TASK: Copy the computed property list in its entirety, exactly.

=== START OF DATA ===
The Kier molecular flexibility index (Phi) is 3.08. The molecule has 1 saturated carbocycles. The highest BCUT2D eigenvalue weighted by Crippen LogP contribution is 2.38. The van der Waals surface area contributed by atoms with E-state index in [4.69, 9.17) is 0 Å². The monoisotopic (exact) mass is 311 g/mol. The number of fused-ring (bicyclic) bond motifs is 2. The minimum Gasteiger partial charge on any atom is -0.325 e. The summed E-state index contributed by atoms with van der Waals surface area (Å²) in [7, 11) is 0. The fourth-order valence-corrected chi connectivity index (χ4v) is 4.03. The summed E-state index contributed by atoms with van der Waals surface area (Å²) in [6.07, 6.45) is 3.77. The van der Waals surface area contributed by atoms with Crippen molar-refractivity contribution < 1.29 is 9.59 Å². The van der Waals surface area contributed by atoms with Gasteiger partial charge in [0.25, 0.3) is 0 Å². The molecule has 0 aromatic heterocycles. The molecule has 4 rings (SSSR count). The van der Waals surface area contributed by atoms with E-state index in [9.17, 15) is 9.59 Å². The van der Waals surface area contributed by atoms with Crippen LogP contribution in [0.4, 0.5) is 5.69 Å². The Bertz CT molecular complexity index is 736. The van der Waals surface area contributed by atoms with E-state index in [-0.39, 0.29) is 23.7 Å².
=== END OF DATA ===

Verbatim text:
The Kier molecular flexibility index (Phi) is 3.08. The molecule has 1 saturated carbocycles. The highest BCUT2D eigenvalue weighted by Crippen LogP contribution is 2.38. The van der Waals surface area contributed by atoms with E-state index in [4.69, 9.17) is 0 Å². The monoisotopic (exact) mass is 311 g/mol. The number of fused-ring (bicyclic) bond motifs is 2. The minimum Gasteiger partial charge on any atom is -0.325 e. The summed E-state index contributed by atoms with van der Waals surface area (Å²) in [7, 11) is 0. The fourth-order valence-corrected chi connectivity index (χ4v) is 4.03. The summed E-state index contributed by atoms with van der Waals surface area (Å²) in [6.07, 6.45) is 3.77. The van der Waals surface area contributed by atoms with Crippen molar-refractivity contribution < 1.29 is 9.59 Å². The van der Waals surface area contributed by atoms with Gasteiger partial charge in [0.25, 0.3) is 0 Å². The molecule has 0 aromatic heterocycles. The molecule has 4 rings (SSSR count). The van der Waals surface area contributed by atoms with E-state index in [9.17, 15) is 9.59 Å². The van der Waals surface area contributed by atoms with Crippen LogP contribution in [0.4, 0.5) is 5.69 Å². The Bertz CT molecular complexity index is 736. The van der Waals surface area contributed by atoms with E-state index in [-0.39, 0.29) is 23.7 Å².